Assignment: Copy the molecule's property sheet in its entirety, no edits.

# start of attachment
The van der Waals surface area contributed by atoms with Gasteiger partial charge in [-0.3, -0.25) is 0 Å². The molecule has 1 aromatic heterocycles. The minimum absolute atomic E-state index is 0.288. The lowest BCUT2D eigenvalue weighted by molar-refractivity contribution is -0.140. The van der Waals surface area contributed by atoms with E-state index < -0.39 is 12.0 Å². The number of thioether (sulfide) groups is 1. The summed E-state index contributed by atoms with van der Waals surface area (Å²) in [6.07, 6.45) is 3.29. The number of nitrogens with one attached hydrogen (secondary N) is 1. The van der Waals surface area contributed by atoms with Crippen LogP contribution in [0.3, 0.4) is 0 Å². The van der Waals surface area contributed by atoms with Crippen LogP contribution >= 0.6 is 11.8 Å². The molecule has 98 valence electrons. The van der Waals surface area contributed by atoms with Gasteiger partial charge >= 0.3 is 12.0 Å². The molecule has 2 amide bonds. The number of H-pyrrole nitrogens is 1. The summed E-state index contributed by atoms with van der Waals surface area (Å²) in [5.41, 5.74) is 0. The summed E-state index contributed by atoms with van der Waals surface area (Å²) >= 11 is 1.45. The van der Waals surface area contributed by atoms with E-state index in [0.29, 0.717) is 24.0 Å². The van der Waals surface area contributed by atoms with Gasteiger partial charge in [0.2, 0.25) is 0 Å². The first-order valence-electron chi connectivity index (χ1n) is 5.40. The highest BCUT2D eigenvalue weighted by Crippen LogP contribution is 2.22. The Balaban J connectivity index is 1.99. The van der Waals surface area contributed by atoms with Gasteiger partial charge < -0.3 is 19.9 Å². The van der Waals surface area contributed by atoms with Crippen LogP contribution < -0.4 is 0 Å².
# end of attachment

The van der Waals surface area contributed by atoms with Gasteiger partial charge in [-0.3, -0.25) is 0 Å². The molecule has 1 aromatic heterocycles. The minimum absolute atomic E-state index is 0.288. The lowest BCUT2D eigenvalue weighted by molar-refractivity contribution is -0.140. The van der Waals surface area contributed by atoms with E-state index < -0.39 is 12.0 Å². The number of thioether (sulfide) groups is 1. The summed E-state index contributed by atoms with van der Waals surface area (Å²) in [6.07, 6.45) is 3.29. The number of nitrogens with one attached hydrogen (secondary N) is 1. The van der Waals surface area contributed by atoms with Crippen LogP contribution in [0.3, 0.4) is 0 Å². The van der Waals surface area contributed by atoms with Crippen LogP contribution >= 0.6 is 11.8 Å². The molecule has 98 valence electrons. The van der Waals surface area contributed by atoms with Gasteiger partial charge >= 0.3 is 12.0 Å². The molecule has 2 amide bonds. The number of H-pyrrole nitrogens is 1. The summed E-state index contributed by atoms with van der Waals surface area (Å²) in [5.41, 5.74) is 0. The summed E-state index contributed by atoms with van der Waals surface area (Å²) >= 11 is 1.45. The van der Waals surface area contributed by atoms with E-state index in [0.29, 0.717) is 24.0 Å². The van der Waals surface area contributed by atoms with Gasteiger partial charge in [0.2, 0.25) is 0 Å². The first-order valence-electron chi connectivity index (χ1n) is 5.40. The highest BCUT2D eigenvalue weighted by Crippen LogP contribution is 2.22. The Balaban J connectivity index is 1.99. The van der Waals surface area contributed by atoms with Gasteiger partial charge < -0.3 is 19.9 Å². The van der Waals surface area contributed by atoms with Crippen LogP contribution < -0.4 is 0 Å².